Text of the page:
»Language: Imports

Imports enable a Sentinel policy to access reusable libraries and external data and functions. The exact list of available imports is dependent on the host system. Host systems may also make the available imports configurable via plugins.

Imports are extremely powerful. They enable policy decision based on arbitrary external information. For example, a behavior coming into a system can be allowed or denied based on information from a separate system where the two systems can be unaware of each other.

The example below shows a concrete example. For the example, imagine that the import calendar allows access to engineer calendars. This import only exists for the purpose of this example and at the time of writing is not a real available import.

import "calendar"

// Get the calendar for Bob for today
bob_calendar = calendar.for("bob").today

// Allow this policy to pass if Bob is not on vacation.
main = rule { not bob_calendar.has_event("vacation") }

This example shows an import being used to deny a behavior if Bob is on vacation. Hopefully real policies do not depend on a single person being in the office, but the example shows the power of imports.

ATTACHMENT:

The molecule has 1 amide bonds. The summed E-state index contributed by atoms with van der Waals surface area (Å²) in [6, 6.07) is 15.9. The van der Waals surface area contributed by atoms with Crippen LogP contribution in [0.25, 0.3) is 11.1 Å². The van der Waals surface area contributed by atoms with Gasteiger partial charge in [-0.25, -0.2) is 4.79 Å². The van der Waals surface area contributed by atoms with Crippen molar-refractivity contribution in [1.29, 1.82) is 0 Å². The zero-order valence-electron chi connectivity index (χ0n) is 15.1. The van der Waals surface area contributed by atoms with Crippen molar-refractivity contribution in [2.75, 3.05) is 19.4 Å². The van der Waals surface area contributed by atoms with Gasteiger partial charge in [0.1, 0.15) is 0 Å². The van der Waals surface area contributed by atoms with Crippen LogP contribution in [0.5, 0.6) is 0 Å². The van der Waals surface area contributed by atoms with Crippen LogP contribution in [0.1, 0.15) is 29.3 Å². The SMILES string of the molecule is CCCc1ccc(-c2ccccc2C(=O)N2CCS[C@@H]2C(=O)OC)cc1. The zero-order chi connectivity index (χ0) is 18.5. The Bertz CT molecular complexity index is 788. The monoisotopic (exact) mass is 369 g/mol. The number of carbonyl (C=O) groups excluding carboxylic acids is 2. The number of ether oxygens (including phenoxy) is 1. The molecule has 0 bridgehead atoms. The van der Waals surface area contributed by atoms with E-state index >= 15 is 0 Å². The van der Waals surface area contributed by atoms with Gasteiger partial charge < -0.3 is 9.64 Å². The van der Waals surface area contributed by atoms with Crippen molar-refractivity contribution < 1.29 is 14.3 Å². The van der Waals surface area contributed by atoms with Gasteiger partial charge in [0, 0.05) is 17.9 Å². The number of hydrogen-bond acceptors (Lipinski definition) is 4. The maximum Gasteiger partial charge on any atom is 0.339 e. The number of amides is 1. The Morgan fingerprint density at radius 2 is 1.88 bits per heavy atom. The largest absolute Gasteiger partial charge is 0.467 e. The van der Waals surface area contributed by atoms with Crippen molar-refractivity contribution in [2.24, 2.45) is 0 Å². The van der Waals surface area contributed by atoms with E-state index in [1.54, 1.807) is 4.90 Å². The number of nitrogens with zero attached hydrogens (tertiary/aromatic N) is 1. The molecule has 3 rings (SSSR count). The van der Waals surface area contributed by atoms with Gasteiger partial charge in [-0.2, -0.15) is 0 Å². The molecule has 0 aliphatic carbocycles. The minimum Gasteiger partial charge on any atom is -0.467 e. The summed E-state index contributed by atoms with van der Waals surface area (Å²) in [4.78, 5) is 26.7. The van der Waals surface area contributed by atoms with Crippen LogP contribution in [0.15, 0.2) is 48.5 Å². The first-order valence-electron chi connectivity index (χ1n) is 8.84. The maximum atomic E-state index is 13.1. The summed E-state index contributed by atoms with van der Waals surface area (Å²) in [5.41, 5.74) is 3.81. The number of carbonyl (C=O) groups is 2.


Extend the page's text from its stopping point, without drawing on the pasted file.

In addition to consuming imports, you can also extend Sentinel by writing custom imports This allows you to add any arbitrary behavior to your Sentinel-protected systems.


Whether accessing a built-in library or an external plugin, the syntax for an import is the same:

import "name"

This adds the import with the name name. It can be referenced using the identifier name. For example, if the import above exposed first and last name data, you could access it via name.first or name.last.

You can shadow imports by assigning a variable. In the example below, the import name becomes unavailable within the function because it is shadowed by a variable of the same name.

Shadowing an import is not the same as overwriting a variable. Imports are not part of the scope, meaning that the shadow only exists for the scope it is created within. For everything else, the import works even after it is shadowed. The example below shows that as well.

import "name"

f = func() {
    name = "jane"
    return name

print(f())        // "jane"
print(name.first) // "bob"


An import can be aliased to another name using the syntax below:

import "name" as other

This would make the import "name" available as other.

An import may only be imported once, regardless of aliases. The following would be invalid and would result in an error:

import "name" as one
import "name" as two

»Accessing Import Data

Imports are accessed with dot-separated identifiers, such as name.first or name.stage.first. These are called selector expressions. An import may return nested data that further can be accessed via selector expressions.

In the first example on this page with the "calendar" import, we see this:

import "calendar"

a = calendar.for("bob") // selector expression calendar.for
b = a.today             // selector expression on the result
c = b.vacation          // accessing further nested data

The exact structure of an import is dependent on the import. Please reference the documentation for an import to learn more.